Buck said on air that despite going through these moves, the players didn’t seem to be preparing seriously. . “Everyone is stagnant.”

Vincent said he and Goodell decided they “wanted to breathe life into the coaches and players” as they pondered whether to restart the game. I’m back. McDermott yelled at the players, “Locker room, locker room.”

At 9:18 p.m., Smith announced to the crowd that the game was temporarily suspended.Both teams left the field. Vincent stopped communicating with Smith once the game was suspended and spoke directly with McDermott and Taylor.

Vincent strongly dismissed the idea that the league had told players that they would have five minutes to warm up, calling it “ridiculous” and “insensitive” and saying he had no idea where it came from. One team’s assistant coach, who requested anonymity to discuss the matter, said the coaching staff had never been given a restart timetable and admitted the head coach had taken players off the field.

“It was never officially communicated like that,” the coach said. “I was in the box and I didn’t get much information. I think they were trying to figure out what to do because it was so traumatic. We have decided to take the team to the locker room based on the feedback.”

On Tuesday, ESPN released a statement backing Buck’s report.

A network spokesperson said, “There was constant, real-time communication between ESPN and league and game stakeholders.” We updated our fans as soon as we got the. This was an unprecedented and rapidly changing situation.”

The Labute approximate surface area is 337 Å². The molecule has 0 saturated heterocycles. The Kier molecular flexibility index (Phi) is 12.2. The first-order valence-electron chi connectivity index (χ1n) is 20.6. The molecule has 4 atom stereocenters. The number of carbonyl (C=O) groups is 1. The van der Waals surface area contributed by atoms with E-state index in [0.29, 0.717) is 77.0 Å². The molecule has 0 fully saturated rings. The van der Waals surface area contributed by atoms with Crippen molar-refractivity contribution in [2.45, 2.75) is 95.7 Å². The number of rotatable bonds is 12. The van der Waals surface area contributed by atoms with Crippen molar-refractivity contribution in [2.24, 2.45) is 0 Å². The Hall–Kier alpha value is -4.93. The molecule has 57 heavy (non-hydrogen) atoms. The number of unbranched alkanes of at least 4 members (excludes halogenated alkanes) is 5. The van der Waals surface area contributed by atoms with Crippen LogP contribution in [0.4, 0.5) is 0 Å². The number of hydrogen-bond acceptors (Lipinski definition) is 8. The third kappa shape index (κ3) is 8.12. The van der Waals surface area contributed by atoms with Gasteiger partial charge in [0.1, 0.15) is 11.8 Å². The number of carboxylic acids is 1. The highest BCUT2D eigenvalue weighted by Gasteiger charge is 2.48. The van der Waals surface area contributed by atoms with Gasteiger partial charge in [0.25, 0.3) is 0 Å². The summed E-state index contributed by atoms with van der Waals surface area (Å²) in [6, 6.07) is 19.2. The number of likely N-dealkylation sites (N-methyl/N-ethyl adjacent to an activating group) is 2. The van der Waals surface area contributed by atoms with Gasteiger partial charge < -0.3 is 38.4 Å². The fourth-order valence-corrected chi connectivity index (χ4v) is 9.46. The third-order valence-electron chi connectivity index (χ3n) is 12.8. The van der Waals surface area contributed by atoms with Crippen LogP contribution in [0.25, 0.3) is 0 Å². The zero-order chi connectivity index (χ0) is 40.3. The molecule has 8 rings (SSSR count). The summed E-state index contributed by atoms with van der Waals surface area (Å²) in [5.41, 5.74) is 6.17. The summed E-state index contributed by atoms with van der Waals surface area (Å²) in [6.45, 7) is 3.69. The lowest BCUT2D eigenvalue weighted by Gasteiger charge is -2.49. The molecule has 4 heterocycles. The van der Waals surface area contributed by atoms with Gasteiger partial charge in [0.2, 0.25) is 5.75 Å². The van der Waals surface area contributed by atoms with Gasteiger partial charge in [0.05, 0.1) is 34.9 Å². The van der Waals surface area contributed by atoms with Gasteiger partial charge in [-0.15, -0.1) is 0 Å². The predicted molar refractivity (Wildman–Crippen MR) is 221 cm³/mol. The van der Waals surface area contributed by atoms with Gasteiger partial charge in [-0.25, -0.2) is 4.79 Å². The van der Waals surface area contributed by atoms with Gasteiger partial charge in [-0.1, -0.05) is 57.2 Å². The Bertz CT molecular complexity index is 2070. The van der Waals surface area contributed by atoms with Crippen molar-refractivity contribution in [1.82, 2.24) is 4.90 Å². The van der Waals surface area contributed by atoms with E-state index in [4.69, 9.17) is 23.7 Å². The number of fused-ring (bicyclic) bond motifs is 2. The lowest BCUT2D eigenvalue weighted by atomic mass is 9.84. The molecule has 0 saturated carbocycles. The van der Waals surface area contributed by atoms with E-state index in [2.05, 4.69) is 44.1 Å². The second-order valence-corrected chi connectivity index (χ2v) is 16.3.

Once the players took refuge in the locker room, the NFL continued its deliberations. NFLPA head DeMaurice Smith has said he wants to postpone the game. According to the NFL rulebook, the decision rests with Goodell.

at ESPN’s studio At 9:19 p.m. in New York, analyst and former NFL player Booger McFarland asked the league to postpone the game. I don’t know if I can play soccer,” he said.

After a 5.5-mile ambulance ride to the University of California Medical Center, doctors intubated and sedated Hamlin. His vital signs returned to normal, but Hamlin’s family friend Jordon Rooney said doctors classified Hamlin as in critical condition.

At 9:54 p.m., Bills’ equipment crew cleared the equipment and the players began shaking hands and hugging in the hallway between the locker rooms. At 10:01, the league announced the postponement of the game.

“Medical advice guided our decision,” Aponte said. “Like Troy said, we were in constant communication with both teams, medical personnel, game personnel and owners. I made a decision that I believe will be in my best interest.”

The player was given the option to stay in Cincinnati, but the Bills team’s plane flew home. Burrow and several teammates also visited the hospital.

Fans at home could only process what they saw through ESPN’s ongoing coverage. Following the postponement, on “SportsCenter,” former NFL safety Ryan Clark delivered a stream of eloquent and profound analysis, essentially an impromptu oral essay. At one point, Clarke ruminated on the bargains all his NFL players must hit.

“Part of living this dream is risking your life,” Clark said.